American artists in the mid-1700s were overwhelmed with the desire of wealthy Americans to have paintings of themselves, and thus did not paint as many landscapes. These first European settlers in America were mostly interested in preserving their own history in America and making sure they were remembered. However, it was difficult to entirely escape from the influence of the wilderness surrounding them. Even though nature was not the main subject of these works of art, it still played a very important part in the background of the paintings. These people were proud of their surroundings and their status in the new world of America, and wanted their portraits to reflect the picturesque wilderness that now enveloped them. In this post I will be focusing on two early American paintings that we discussed in class, John Smibert’s “The Bermuda Group: Dean George Berkeley and His Family” (1729) and “Isaac Winslow and His Family” (1755) by Joseph Blackburn.
The earlier of the paintings, “The Bermuda Group: Dean George Berkeley and His Family,” depicts a group of people surrounding a table. Three adults sit at the table; two women sit in the middle of the composition, one pointing and one holding an infant, and a man at the left sits leans over a book, quill poised to write. Four men stand further back in the scene, all in white wigs except for the man at the far left. This man (who is the artist, John Smibert), the woman in yellow, and the infant on her lap are all gazing outside the frame and at the observer. The man at the far right, though he is less foregrounded that some of the others and is not centered, is obviously the main subject of the painting. This is because of how large he appears, his general presence, and how he is highlighted. This man is the leader of the Bermuda Group, Dean George Berkeley. They stand in front of a landscape, separated by columns.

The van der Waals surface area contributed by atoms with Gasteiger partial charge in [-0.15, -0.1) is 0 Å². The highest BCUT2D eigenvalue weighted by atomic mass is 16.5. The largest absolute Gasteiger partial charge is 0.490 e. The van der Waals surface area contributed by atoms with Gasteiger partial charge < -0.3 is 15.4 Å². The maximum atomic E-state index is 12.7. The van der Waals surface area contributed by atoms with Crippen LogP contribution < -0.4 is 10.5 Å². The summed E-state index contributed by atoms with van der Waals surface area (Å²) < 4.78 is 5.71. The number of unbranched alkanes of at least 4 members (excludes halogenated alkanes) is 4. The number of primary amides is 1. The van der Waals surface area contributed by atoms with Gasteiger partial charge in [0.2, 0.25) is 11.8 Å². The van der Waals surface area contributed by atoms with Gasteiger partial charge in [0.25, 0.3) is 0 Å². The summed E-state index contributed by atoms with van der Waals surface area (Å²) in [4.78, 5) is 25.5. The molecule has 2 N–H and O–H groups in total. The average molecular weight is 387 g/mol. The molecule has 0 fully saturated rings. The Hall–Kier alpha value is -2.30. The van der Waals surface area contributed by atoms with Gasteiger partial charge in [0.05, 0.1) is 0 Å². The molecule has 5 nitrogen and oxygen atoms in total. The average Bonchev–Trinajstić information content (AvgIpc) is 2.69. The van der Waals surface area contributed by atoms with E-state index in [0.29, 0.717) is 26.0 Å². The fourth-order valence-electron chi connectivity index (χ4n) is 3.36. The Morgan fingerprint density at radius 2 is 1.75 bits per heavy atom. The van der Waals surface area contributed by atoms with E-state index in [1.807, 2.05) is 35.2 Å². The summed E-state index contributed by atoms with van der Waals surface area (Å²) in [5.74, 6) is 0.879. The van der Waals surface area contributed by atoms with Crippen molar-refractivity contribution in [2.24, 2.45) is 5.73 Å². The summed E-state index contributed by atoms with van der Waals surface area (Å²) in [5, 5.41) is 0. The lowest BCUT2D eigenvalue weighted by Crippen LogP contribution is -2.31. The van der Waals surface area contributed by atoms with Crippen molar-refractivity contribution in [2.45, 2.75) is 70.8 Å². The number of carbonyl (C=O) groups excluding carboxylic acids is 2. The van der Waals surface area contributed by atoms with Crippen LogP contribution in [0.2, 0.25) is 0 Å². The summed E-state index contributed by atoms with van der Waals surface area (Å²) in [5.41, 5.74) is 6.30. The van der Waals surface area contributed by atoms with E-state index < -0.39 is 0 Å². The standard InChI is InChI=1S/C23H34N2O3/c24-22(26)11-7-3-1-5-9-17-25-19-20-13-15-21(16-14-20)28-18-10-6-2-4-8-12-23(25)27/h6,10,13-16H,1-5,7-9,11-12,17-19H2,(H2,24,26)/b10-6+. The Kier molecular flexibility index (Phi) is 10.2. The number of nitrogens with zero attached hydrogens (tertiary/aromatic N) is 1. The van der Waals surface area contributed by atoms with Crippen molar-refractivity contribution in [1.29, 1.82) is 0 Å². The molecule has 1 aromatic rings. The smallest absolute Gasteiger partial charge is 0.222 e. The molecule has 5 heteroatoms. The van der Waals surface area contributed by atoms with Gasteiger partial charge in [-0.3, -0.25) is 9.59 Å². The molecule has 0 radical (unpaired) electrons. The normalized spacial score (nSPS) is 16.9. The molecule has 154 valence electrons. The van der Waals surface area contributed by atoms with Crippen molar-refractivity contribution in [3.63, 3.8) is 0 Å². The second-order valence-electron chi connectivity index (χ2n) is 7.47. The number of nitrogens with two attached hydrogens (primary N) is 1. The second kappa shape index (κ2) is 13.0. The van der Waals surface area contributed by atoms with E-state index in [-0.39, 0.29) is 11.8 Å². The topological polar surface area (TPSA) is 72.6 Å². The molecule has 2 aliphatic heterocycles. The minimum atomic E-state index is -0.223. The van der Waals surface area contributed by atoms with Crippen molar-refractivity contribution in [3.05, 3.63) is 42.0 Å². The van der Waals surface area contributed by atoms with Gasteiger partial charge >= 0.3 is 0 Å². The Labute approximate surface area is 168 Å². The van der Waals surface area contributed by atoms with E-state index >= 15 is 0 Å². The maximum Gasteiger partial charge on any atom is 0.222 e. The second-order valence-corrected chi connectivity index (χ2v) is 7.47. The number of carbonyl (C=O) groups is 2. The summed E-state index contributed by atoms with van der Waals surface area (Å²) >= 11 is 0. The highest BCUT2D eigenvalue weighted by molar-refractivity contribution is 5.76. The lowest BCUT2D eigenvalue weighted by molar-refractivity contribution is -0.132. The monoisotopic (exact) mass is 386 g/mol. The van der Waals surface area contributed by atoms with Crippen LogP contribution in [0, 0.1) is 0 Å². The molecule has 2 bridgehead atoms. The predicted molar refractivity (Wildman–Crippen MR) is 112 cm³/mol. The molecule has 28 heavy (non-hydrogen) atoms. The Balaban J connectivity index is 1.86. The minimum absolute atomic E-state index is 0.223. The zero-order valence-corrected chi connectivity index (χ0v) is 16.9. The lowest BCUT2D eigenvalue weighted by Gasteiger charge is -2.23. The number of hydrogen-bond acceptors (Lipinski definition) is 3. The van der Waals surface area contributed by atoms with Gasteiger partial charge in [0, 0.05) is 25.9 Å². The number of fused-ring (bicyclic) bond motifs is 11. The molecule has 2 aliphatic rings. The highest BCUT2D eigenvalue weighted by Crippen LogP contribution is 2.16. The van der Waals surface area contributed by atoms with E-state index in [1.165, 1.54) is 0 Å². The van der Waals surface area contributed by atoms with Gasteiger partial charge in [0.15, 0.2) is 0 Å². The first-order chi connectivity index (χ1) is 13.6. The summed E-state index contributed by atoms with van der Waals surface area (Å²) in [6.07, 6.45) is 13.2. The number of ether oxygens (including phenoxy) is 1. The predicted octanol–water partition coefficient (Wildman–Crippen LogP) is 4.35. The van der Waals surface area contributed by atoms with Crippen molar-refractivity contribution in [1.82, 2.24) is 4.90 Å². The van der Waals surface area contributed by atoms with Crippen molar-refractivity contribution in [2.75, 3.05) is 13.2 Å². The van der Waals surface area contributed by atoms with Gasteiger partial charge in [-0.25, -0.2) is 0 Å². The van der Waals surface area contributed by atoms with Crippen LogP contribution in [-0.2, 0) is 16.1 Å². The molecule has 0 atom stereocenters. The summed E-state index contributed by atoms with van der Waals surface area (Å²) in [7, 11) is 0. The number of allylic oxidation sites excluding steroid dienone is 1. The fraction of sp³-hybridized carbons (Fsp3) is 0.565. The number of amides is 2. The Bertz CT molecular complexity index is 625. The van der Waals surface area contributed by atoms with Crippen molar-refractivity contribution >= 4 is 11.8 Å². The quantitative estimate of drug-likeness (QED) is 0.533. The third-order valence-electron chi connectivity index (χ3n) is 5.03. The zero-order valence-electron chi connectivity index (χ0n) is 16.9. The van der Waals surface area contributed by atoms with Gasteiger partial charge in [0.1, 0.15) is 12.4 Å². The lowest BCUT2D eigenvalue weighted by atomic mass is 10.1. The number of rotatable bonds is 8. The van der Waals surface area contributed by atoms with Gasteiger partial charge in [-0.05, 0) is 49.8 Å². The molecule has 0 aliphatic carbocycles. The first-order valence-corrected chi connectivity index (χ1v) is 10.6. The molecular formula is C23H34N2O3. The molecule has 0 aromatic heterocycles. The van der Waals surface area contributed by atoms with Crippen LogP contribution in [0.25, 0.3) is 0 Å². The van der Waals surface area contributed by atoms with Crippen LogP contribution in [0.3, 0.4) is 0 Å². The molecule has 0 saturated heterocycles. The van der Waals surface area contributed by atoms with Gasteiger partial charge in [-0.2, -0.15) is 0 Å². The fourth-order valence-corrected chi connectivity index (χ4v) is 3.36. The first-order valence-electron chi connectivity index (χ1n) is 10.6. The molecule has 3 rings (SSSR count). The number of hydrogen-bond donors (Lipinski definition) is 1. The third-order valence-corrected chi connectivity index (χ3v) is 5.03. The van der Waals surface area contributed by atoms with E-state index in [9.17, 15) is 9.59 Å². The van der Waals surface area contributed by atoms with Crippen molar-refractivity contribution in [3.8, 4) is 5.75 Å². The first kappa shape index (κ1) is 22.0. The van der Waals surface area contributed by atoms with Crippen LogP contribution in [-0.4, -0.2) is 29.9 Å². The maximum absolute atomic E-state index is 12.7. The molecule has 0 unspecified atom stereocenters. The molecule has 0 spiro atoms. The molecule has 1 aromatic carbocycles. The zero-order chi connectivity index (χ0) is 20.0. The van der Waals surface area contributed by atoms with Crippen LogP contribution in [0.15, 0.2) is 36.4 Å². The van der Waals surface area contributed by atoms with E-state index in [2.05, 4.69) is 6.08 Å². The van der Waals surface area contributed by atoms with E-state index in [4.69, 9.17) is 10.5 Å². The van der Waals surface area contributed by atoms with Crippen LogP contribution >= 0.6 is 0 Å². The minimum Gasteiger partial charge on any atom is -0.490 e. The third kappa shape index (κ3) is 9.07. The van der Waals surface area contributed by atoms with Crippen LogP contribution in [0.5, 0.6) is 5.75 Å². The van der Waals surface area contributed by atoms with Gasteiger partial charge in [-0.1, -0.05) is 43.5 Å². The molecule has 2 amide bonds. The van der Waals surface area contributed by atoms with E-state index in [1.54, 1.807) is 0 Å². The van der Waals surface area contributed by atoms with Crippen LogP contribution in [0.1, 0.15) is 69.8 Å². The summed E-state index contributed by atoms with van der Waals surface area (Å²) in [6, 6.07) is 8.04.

The second painting, “Isaac Winslow and His Family,” depicts four people: a man, a woman, an infant, and a girl. The man is leaning against a man-made structure, perhaps a wall, while the woman is seated to the right of him. The infant child is sitting in the woman’s lap and is reaching towards the bundle of fruit being held in the folds of the older girl’s skirt. The three oldest people are looking outside of the canvas, while the infant is fascinated by the fruit. Behind the wall is a beautifully manicured yard with trees, likely where some of the fruit came from, a pond with swans, and a gate.
In both paintings the groups of people are in the foreground of their scenic surroundings. However, there is a physical, man-made barrier between the figures and the landscapes. Their backs are turned away from nature, likely facing more man-made objects. There is acknowledgement of the artist in both works by the figures in that many of the subjects are looking towards the viewer. The families in both paintings are obviously wealthy. This is evident in both the richness of their clothing and their beautiful surroundings. There are infants in both paintings, one looking at away from the viewer, precociously distracted by the older sibling’s bundle of fruit, and the other looking outside of the frame, apparently distracted by the viewer. Also, all three children are entranced by fruit. This could be merely a coincidence on part of both of the artists, or it could be a commentary on the hopes for the next generation. The land will bear rewards for this first generation of true Americans. The daughter carrying a skirt literally overflowing with fruit in “Isaac Winslow and His Family” is showing off how wealthy her family is by proudly displaying the riches of their land.
Besides the personal use of the families to display their wealth, these paintings can also be seen as propaganda to those still living in Europe. The lush, open landscapes that have barely been touched by the hands of men would likely cause jealousy to those tired of the bustling cities in Europe. Showing the wealth of the families would also give these people hope in altering the lives they were born into and felt unable to change while remaining in Europe.